Novo Nordiskis laying off 400 staffers so it can shift funds toward biological and technological innovation. The layoffs will occur in Denmark and China. Last week, the company announced that it plans to invest about 115 million pounds over a 10-year period in a new research-and-development facility in Oxford (UK) that will create up to 100 research jobs.
“This is not a cost-cutting exercise,” said Mads Krogsgaard Thomsen, Novo Nordisk’s chief science officer, reports Street Insider. He indicates that the company’s research-and-development budget will be larger next year than it is this year. “Our analysis shows that we have a surplus of manual labor and are lacking competencies in the digital sphere, informatics, data science, artificial intelligence and automations.”
As part of this change in priorities, the company plans to create four “biotech-like units” in Denmark, the U.S. and the UK in order to push into innovative areas like stem cell research. It also, as Thomsen suggests, will increase its investments in automation and digital capabilities, including machine learning and artificial intelligence (AI).
Like all companies with a large focus on the diabetes market, Novo Nordisk is being pressured by pricing competition in the U.S. In May, the company indicated that U.S. legislation over high drug prices would decrease the company’s sales by 1 to 2 percent.
In June, Danish publication Borsenreported that Novo Nordisk was considering a cost-cutting plan that would eliminate up to 3,000 jobs. Long-term financial targets were expected to be cut because of an unpredictable market.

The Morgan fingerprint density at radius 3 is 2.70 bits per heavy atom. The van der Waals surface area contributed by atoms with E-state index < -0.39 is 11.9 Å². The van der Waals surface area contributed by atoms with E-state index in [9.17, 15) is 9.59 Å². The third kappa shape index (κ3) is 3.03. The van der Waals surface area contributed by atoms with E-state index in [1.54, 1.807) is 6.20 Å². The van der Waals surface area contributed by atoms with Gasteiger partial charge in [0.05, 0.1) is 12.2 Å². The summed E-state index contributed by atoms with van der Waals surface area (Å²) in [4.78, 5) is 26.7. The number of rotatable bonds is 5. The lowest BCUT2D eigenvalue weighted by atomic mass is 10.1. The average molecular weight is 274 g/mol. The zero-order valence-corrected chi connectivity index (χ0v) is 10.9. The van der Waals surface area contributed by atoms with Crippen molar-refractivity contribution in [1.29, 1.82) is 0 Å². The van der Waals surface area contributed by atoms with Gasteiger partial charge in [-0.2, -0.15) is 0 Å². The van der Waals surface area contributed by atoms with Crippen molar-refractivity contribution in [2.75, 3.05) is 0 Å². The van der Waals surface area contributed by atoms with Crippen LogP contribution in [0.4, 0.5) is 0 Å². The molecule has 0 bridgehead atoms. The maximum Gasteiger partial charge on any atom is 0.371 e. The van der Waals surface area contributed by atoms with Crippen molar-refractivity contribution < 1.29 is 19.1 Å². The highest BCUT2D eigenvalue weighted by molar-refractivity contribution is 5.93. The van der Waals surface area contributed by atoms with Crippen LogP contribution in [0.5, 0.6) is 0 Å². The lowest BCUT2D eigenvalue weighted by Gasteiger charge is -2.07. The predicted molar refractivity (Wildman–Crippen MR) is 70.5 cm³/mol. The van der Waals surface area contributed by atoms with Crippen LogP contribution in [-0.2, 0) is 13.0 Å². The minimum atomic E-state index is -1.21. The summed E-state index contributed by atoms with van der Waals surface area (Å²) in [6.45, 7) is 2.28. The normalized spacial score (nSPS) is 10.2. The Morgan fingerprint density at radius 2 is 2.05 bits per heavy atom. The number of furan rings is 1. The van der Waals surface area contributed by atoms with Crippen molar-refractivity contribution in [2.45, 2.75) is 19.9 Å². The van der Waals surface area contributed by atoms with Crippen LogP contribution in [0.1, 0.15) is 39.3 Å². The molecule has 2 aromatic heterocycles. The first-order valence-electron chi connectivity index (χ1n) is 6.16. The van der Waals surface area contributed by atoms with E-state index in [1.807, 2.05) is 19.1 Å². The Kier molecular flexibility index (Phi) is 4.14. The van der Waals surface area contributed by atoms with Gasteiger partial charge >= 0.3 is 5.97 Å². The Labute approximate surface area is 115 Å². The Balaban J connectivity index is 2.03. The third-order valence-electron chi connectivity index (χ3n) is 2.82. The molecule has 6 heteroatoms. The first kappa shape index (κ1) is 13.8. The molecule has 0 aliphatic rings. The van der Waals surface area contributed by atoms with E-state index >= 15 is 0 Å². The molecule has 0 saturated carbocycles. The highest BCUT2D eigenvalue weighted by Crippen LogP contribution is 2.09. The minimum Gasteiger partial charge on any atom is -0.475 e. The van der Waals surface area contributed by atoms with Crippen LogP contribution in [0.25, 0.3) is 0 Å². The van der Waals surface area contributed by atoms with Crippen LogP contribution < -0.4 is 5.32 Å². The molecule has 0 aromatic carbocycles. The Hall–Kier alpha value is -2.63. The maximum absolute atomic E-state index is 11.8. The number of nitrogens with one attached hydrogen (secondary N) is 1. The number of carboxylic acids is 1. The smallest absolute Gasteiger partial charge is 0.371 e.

Despite the expected drop of 1 to 2 percent, the company’s five-year forecast for operating growth is still five percent. The company employees more than 42,000 people in 79 countries. In 2016, it slashed 1,000 jobs because of competition and pricing pressures by pharmacy benefit managers (PBMs).
The president and chief executive officer of Novo Nordisk, Lars Fruergaard Jorgensen, also has assured UK and Europeans that it will double its insulin stockpile in the UK due to concerns over the drug supplies in the wake of Brexit. He told reporters on Friday that some UK patients have found his email address and contacted him directly over their concerns should there be a “no deal” situation regarding Brexit.
Normally, Novo Nordisk keeps about eight weeks of insulin supplies in the UK. But because of Brexit, this has been doubled to about 16 weeks’ worth. Jorgensen told reporters, “What we have committed to do is increase our inventory inside the UK — our products are refrigerated so there is a limit to how much you can do. But we are doubling our inventory so we have four months of supply in the UK.”
Personally, Jorgensen indicated he is optimistic that politicians will work out a deal so vital things such as drugs and medicines will be secure, although negotiations may be last minute. “I think there will be rational behavior in the end,” he said, “but it won’t be until backs are against the wall.”
Novo Nordisk isn’t the only drug company stockpiling in preparation for negotiations to fall short. Sanofi, AstraZeneca, Novartis, Roche and GlaxoSmithKline have all stated that they are taking appropriate action to ensure drug supplies during Brexit, particularly if lawmakers can’t get contracts in place in a timely fashion.
Pharmaphorum writes, “Echoing the views of Roche’s CEO Severin Schwan in a separate interview last week, Fruergaard said that Brexit could make the UK a less attractive place to do business and research. The ideal situation for Novo Nordisk would be for the UK to mirror European decisions on centrally-approved new drugs. Should the UK choose to develop its own separate regulatory system, this will likely lead to delays adopting new medicines because of the extra bureaucracy involved, and the comparatively small size of the country’s market compared with the EU and the rest of the world.”